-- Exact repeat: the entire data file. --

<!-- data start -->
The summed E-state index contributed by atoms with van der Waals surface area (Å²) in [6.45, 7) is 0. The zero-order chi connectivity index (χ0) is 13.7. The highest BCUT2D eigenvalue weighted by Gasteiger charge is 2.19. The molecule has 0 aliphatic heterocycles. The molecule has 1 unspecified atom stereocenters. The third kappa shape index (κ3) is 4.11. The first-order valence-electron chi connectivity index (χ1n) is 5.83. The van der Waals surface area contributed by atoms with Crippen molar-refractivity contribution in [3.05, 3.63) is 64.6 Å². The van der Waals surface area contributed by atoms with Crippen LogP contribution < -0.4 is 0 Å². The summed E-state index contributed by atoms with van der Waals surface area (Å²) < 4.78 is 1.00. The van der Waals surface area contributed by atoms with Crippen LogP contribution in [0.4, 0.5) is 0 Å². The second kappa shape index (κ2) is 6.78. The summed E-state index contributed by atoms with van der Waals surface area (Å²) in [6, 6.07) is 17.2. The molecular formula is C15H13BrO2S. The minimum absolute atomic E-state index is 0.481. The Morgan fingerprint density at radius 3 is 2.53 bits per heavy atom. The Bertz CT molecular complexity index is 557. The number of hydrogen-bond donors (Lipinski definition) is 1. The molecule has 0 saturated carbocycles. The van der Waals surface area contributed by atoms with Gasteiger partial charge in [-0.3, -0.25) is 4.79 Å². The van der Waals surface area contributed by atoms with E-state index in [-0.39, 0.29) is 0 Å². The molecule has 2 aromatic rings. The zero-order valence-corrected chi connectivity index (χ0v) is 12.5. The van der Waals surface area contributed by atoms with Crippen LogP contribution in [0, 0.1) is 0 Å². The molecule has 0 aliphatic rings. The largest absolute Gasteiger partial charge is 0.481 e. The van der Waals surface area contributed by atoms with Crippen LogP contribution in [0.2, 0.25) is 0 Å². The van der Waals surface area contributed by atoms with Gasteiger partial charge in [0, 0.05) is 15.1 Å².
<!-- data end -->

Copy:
The summed E-state index contributed by atoms with van der Waals surface area (Å²) in [6.45, 7) is 0. The zero-order chi connectivity index (χ0) is 13.7. The highest BCUT2D eigenvalue weighted by Gasteiger charge is 2.19. The molecule has 0 aliphatic heterocycles. The molecule has 1 unspecified atom stereocenters. The third kappa shape index (κ3) is 4.11. The first-order valence-electron chi connectivity index (χ1n) is 5.83. The van der Waals surface area contributed by atoms with Crippen molar-refractivity contribution in [3.05, 3.63) is 64.6 Å². The van der Waals surface area contributed by atoms with Crippen LogP contribution < -0.4 is 0 Å². The summed E-state index contributed by atoms with van der Waals surface area (Å²) < 4.78 is 1.00. The van der Waals surface area contributed by atoms with Crippen LogP contribution in [0.4, 0.5) is 0 Å². The second kappa shape index (κ2) is 6.78. The summed E-state index contributed by atoms with van der Waals surface area (Å²) in [6, 6.07) is 17.2. The molecular formula is C15H13BrO2S. The minimum absolute atomic E-state index is 0.481. The Morgan fingerprint density at radius 3 is 2.53 bits per heavy atom. The Bertz CT molecular complexity index is 557. The number of hydrogen-bond donors (Lipinski definition) is 1. The molecule has 0 saturated carbocycles. The van der Waals surface area contributed by atoms with Gasteiger partial charge in [-0.3, -0.25) is 4.79 Å². The van der Waals surface area contributed by atoms with E-state index in [-0.39, 0.29) is 0 Å². The molecule has 2 aromatic rings. The zero-order valence-corrected chi connectivity index (χ0v) is 12.5. The van der Waals surface area contributed by atoms with Crippen LogP contribution in [0, 0.1) is 0 Å². The molecule has 0 aliphatic rings. The largest absolute Gasteiger partial charge is 0.481 e. The van der Waals surface area contributed by atoms with Crippen LogP contribution in [0.2, 0.25) is 0 Å². The van der Waals surface area contributed by atoms with Gasteiger partial charge in [0, 0.05) is 15.1 Å².